India’s politicians have missed a chance to make history twice. The first was a cowardly refusal (save a few individual murmurs) to legislate on the rights of the homosexual community to live as equal citizens, leaving it to the judiciary to intervene. And the second is in declining to make marital rape a criminal offence. In both cases, the absence of courage has been legitimised by that convenient, if rare, thing—an all-party consensus.
First, a parliamentary panel represented by a cross-section of parties declared that the family system would come “under great stress” if marital rape were to be recognised. And now the government has informed the court that the very admission of non-consensual sex in a marriage is to “destabilise it”.
In other words, the institution of marriage is being used as a shroud of silence thrown over the graves of dead relationships. Our politicians would have us use a cosmetic brush to dress up the wounds of abuse and broken trust, instead of the medical amputation that such injury demands.
Worse, marriage as a male entitlement to sex—with or without the woman’s willing participation—is being pitched as a peculiarly Indian value. The government affidavit argues that to accept the idea of marital rape is to follow western countries blindly.
So, forget sex for pleasure; in our proudly ‘non-western’ way we want women to ‘provide’ sex as a familial duty or suck it up and suffer the consequences silently. While our politicians claim to be placing a premium on marriage, it’s actually a premium on sex and a man’s right to demand it at will. No wonder, even judges have sometimes advocated that a rapist marry his survivor; marriage is apparently a respectable cover for sexual crime!
How we judge women (and men) who argue otherwise is revealing. In the last edition of THE WEEK, one of the descriptions used by a writer for women who demand justice for marital rape was that old cliche—‘Feminazi’. The insinuation is that the marital rape debate is being driven by batty old shrews. That this gross caricature of a phrase is given respectability—sometimes by other women—is an indicator of how resistant we remain to the idea of sexual equality between men and women.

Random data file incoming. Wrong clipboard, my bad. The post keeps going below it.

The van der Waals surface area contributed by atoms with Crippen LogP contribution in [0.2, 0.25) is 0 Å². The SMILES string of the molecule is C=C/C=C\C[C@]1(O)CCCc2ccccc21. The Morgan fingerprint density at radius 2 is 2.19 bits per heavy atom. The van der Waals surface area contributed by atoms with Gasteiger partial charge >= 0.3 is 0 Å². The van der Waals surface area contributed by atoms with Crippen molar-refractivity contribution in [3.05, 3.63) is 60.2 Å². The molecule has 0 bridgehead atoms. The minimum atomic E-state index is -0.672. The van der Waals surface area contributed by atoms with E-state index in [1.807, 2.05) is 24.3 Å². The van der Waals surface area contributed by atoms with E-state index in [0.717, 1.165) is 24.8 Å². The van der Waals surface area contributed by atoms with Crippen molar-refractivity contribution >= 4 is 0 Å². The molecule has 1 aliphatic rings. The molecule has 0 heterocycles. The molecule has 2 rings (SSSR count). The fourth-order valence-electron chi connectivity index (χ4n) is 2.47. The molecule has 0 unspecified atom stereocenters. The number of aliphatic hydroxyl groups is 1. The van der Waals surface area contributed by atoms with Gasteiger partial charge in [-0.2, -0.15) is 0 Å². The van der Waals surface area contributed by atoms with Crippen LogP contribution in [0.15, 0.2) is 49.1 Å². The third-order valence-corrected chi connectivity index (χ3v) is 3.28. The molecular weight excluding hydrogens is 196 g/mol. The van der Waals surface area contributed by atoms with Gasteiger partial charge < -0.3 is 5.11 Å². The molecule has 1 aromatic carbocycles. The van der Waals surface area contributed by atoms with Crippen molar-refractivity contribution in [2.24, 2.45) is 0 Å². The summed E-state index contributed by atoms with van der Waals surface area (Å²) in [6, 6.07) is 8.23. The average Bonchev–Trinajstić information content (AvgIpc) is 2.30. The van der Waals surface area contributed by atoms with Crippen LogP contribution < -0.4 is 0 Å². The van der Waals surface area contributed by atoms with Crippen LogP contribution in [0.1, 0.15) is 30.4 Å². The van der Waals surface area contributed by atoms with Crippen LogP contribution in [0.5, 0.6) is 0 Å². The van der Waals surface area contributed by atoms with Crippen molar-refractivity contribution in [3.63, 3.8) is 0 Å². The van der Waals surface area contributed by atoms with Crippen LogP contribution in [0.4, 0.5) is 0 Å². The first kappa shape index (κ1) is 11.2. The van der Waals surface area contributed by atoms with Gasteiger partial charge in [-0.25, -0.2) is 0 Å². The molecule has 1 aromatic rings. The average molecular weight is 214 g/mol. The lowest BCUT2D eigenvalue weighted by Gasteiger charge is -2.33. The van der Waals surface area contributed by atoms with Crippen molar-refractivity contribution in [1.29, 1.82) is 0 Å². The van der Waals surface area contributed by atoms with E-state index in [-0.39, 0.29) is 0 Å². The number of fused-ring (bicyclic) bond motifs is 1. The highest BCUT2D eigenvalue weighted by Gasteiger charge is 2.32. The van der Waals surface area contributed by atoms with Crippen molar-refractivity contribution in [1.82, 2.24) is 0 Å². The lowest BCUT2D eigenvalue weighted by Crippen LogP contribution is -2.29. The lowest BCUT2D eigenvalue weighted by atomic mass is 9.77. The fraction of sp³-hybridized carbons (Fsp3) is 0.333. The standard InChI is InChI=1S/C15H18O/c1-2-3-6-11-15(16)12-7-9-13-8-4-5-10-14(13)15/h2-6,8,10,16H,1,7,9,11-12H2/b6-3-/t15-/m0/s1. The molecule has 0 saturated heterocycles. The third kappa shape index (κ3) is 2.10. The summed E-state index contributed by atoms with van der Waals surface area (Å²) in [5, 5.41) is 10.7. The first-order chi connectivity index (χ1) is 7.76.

We are clearly unaware of our own hypocrisies as well.
How can we laud a movie like Pink and applaud Amitabh Bachchan for the truism, ‘no means no’, when we are not willing to provide that very freedom to women in a marriage? Under the law, even married teens between the ages of 15 and 18 don’t have the legal right to seek punishment if they are raped, except under the broader domestic violence clauses.
How can we celebrate the end of triple talaq—I certainly do—without demanding an end to the normalising of rape within a relationship? Much has been made of non-verbal consent and the mixed messaging that heterosexual chemistry is built on. That’s just nonsense; the right to say no is the autonomy to exit the sexual act at any stage.
How can we want a Uniform Civil Code driven by rights over religion, but not grant women agency in steering their own sexuality? Are we not aware that more than 90 per cent of women who experience abuse do so at the hands of men they know?
How can we support the idea of an intrusive state getting in the way of consenting adults by applying section 377, but keep the state outside the bedroom when there is a violation of body and soul?
A marriage without sex is a good ground for divorce. A marriage where the woman chooses not to have sex cannot be a ground for rape. That we even need to say this is shameful. That we make divorce laws so needlessly complicated, but panic at the thought of a law on marital rape captures our complicated, inconsistent and insensitive responses.
There have been far too many dangerous normalisations of sexual violence. The book Fifty Shades of Grey was one such, using female fantasy as an excuse for abuse. This is, in fact, a pretty black and white no-brainer. Marriage is not a licence to rape.